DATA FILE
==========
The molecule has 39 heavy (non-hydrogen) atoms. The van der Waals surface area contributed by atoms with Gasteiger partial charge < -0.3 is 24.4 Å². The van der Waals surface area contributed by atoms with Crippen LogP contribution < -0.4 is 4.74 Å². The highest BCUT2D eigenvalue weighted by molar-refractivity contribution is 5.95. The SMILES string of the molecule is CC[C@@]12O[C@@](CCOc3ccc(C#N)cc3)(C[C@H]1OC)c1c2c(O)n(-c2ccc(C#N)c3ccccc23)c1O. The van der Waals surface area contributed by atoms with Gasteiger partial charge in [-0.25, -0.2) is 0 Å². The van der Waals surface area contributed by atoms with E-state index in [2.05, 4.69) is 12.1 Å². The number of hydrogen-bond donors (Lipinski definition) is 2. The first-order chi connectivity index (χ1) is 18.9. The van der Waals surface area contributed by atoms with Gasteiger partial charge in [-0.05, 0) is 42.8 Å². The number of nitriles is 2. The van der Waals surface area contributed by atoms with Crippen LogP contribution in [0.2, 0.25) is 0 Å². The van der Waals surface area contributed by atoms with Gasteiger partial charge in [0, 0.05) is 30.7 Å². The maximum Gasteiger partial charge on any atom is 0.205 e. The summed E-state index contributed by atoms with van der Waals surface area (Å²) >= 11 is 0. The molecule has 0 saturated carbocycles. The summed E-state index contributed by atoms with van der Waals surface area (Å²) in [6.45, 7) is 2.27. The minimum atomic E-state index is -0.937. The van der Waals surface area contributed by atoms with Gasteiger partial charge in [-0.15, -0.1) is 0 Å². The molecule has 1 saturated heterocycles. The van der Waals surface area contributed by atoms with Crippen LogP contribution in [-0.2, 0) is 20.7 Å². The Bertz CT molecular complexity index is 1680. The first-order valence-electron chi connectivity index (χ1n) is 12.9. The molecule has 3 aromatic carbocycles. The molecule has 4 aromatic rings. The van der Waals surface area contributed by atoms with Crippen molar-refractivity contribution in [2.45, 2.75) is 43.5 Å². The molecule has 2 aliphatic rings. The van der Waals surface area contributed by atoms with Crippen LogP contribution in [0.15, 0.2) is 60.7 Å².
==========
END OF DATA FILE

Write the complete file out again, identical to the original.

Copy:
The molecule has 39 heavy (non-hydrogen) atoms. The van der Waals surface area contributed by atoms with Gasteiger partial charge < -0.3 is 24.4 Å². The van der Waals surface area contributed by atoms with Crippen LogP contribution < -0.4 is 4.74 Å². The highest BCUT2D eigenvalue weighted by molar-refractivity contribution is 5.95. The SMILES string of the molecule is CC[C@@]12O[C@@](CCOc3ccc(C#N)cc3)(C[C@H]1OC)c1c2c(O)n(-c2ccc(C#N)c3ccccc23)c1O. The van der Waals surface area contributed by atoms with Gasteiger partial charge in [-0.25, -0.2) is 0 Å². The van der Waals surface area contributed by atoms with E-state index in [2.05, 4.69) is 12.1 Å². The number of hydrogen-bond donors (Lipinski definition) is 2. The first-order chi connectivity index (χ1) is 18.9. The van der Waals surface area contributed by atoms with Gasteiger partial charge in [-0.05, 0) is 42.8 Å². The number of nitriles is 2. The van der Waals surface area contributed by atoms with Crippen LogP contribution in [0.2, 0.25) is 0 Å². The van der Waals surface area contributed by atoms with Gasteiger partial charge in [0, 0.05) is 30.7 Å². The maximum Gasteiger partial charge on any atom is 0.205 e. The summed E-state index contributed by atoms with van der Waals surface area (Å²) >= 11 is 0. The molecule has 0 saturated carbocycles. The summed E-state index contributed by atoms with van der Waals surface area (Å²) in [6.45, 7) is 2.27. The minimum atomic E-state index is -0.937. The van der Waals surface area contributed by atoms with Gasteiger partial charge in [-0.15, -0.1) is 0 Å². The molecule has 1 saturated heterocycles. The van der Waals surface area contributed by atoms with Crippen LogP contribution in [-0.2, 0) is 20.7 Å². The Bertz CT molecular complexity index is 1680. The first-order valence-electron chi connectivity index (χ1n) is 12.9. The molecule has 3 aromatic carbocycles. The molecule has 4 aromatic rings. The van der Waals surface area contributed by atoms with Crippen molar-refractivity contribution in [2.45, 2.75) is 43.5 Å². The molecule has 2 aliphatic rings. The van der Waals surface area contributed by atoms with Crippen LogP contribution in [0.15, 0.2) is 60.7 Å².